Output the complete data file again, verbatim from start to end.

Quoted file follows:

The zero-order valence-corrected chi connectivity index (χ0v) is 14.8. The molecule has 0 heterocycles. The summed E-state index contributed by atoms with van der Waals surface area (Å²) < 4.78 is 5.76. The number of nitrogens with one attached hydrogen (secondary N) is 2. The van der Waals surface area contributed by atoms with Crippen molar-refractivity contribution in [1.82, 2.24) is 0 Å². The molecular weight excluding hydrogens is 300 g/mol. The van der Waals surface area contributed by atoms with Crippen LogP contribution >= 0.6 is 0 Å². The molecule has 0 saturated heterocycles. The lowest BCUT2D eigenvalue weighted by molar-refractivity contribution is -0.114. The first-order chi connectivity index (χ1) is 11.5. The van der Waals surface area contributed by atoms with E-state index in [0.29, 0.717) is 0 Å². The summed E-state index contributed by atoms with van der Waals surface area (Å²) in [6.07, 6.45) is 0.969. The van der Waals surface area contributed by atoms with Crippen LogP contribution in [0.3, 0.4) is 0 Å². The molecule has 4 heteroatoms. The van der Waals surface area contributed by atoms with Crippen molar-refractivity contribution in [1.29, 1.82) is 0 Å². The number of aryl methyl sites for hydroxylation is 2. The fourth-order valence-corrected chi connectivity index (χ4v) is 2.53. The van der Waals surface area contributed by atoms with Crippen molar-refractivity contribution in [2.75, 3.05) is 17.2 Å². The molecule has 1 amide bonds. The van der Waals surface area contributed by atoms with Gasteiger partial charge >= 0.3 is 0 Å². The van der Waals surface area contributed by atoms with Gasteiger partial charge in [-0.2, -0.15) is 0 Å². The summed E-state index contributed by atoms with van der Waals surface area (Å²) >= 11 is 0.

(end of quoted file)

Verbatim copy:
The zero-order valence-corrected chi connectivity index (χ0v) is 14.8. The molecule has 0 heterocycles. The summed E-state index contributed by atoms with van der Waals surface area (Å²) < 4.78 is 5.76. The number of nitrogens with one attached hydrogen (secondary N) is 2. The van der Waals surface area contributed by atoms with Crippen molar-refractivity contribution in [1.82, 2.24) is 0 Å². The molecular weight excluding hydrogens is 300 g/mol. The van der Waals surface area contributed by atoms with Crippen LogP contribution >= 0.6 is 0 Å². The molecule has 0 saturated heterocycles. The lowest BCUT2D eigenvalue weighted by molar-refractivity contribution is -0.114. The first-order chi connectivity index (χ1) is 11.5. The van der Waals surface area contributed by atoms with E-state index in [0.29, 0.717) is 0 Å². The summed E-state index contributed by atoms with van der Waals surface area (Å²) in [6.07, 6.45) is 0.969. The van der Waals surface area contributed by atoms with Crippen LogP contribution in [0.3, 0.4) is 0 Å². The molecule has 4 heteroatoms. The van der Waals surface area contributed by atoms with Crippen molar-refractivity contribution in [1.29, 1.82) is 0 Å². The number of aryl methyl sites for hydroxylation is 2. The fourth-order valence-corrected chi connectivity index (χ4v) is 2.53. The van der Waals surface area contributed by atoms with Crippen molar-refractivity contribution in [2.75, 3.05) is 17.2 Å². The molecule has 1 amide bonds. The van der Waals surface area contributed by atoms with Gasteiger partial charge >= 0.3 is 0 Å². The van der Waals surface area contributed by atoms with Gasteiger partial charge in [-0.2, -0.15) is 0 Å². The summed E-state index contributed by atoms with van der Waals surface area (Å²) >= 11 is 0.